But consider the following:  suppose that in ten years, Israel finds itself in danger and the majority of military strategists tell Congress that defending Israel would enhance national security.  In this case, Christians should phone their representatives, muster rallies, print off bumper stickers, and picket the highways.  Protecting the Holy Land is consistent with the corporate knowledge, and thus, the church ought to petition for military action.  When the church’s views are aligned with the aristocratic democracy’s (in this case, the military experts’), it should vigorously plead its case on Capitol Hill.

While Christians ought to be content with all the decisions of their government, the impacts of those decisions are not necessarily entitled to the same respect.   In other words, it is up to us to believe what we want about teaching children evolution.  Freedom of belief is our personal right.  We do not, however, have the right to be taught creationism, or anything else for that matter.  Freedom of knowledge is not a right.  So, in the end, both the majority of laymen and the minority of experts must submit to the aristocratic democracy’s decrees.  While the voices of the majority of laymen and the minority of experts should be heard – that is their freedom of speech – submission is the only appropriate response to whatever the experts decide.

It might be added that there is one exception.  Sometimes, the governmental structure includes an appellate system.  In America, amendments can be made to resolutions, legislation, and even the Constitution.  Should an unfavorable ruling be made, Christians ought to take advantage of these venues.  But make no mistake; never should Christians publicly denounce a government’s knowledge-based decision without offering a solution.  Abortion may be immoral, but without a case pending before the Supreme Court to contend Roe v. Wade, what exactly is the recourse we demand?  A movement to promote “awareness” of a poor policy is fruitless if a solution is nowhere on the horizon.  Indeed, the outrage of idle and unproductive Christian advocacy groups is no different than the complaints offered up by the Israelites in the wilderness.  Criticism without solutions is a barrier to progressive reform at best and a poor evangelism strategy at worst.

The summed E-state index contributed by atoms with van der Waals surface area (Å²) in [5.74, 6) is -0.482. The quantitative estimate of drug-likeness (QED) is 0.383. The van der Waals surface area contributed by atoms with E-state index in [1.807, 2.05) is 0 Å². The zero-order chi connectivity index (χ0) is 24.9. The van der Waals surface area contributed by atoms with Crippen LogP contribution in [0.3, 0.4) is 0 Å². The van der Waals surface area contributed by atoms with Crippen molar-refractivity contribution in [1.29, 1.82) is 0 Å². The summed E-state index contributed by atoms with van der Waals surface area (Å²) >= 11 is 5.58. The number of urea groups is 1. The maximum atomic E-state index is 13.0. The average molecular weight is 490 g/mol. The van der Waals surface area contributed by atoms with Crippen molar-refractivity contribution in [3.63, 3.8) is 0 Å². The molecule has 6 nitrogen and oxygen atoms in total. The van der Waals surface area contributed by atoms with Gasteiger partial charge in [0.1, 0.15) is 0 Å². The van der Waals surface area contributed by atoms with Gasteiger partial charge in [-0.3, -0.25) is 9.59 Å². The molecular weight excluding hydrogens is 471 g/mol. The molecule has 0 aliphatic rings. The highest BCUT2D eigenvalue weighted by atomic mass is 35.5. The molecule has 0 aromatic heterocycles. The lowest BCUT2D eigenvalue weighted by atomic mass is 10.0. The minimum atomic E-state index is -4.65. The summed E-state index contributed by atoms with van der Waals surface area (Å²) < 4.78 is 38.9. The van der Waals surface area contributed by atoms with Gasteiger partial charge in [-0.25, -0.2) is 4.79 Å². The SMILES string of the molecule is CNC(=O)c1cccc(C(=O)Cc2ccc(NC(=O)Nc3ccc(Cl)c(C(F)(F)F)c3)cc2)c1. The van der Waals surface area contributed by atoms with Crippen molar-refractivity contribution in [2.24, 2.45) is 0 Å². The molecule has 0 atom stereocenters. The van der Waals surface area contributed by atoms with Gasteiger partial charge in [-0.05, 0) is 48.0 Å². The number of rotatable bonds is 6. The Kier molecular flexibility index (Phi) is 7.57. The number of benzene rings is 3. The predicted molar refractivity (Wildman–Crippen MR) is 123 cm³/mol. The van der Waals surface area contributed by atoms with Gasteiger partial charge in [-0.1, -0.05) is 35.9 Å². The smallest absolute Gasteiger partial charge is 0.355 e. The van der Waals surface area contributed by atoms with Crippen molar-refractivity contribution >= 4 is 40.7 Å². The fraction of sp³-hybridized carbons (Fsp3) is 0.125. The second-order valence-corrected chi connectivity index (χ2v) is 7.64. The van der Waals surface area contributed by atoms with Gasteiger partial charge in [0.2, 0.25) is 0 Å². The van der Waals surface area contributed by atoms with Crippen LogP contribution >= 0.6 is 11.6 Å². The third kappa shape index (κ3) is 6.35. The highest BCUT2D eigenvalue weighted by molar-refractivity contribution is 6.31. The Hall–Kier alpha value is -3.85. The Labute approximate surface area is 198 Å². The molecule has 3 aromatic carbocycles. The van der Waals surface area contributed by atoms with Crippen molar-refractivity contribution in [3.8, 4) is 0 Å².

To many, the notion that knowledge is left in the hands of the majority can be hard to swallow.  But it ought not be.  Ultimately, knowledge is a tool used to assist societies in making decisions. However, it is a tool individuals can optionally choose.  If the knowledge of the age seems faulty, by all means, choose whatever substitute you wish.  But should this be your course of action, do not expect everyone else to drop everything and join you.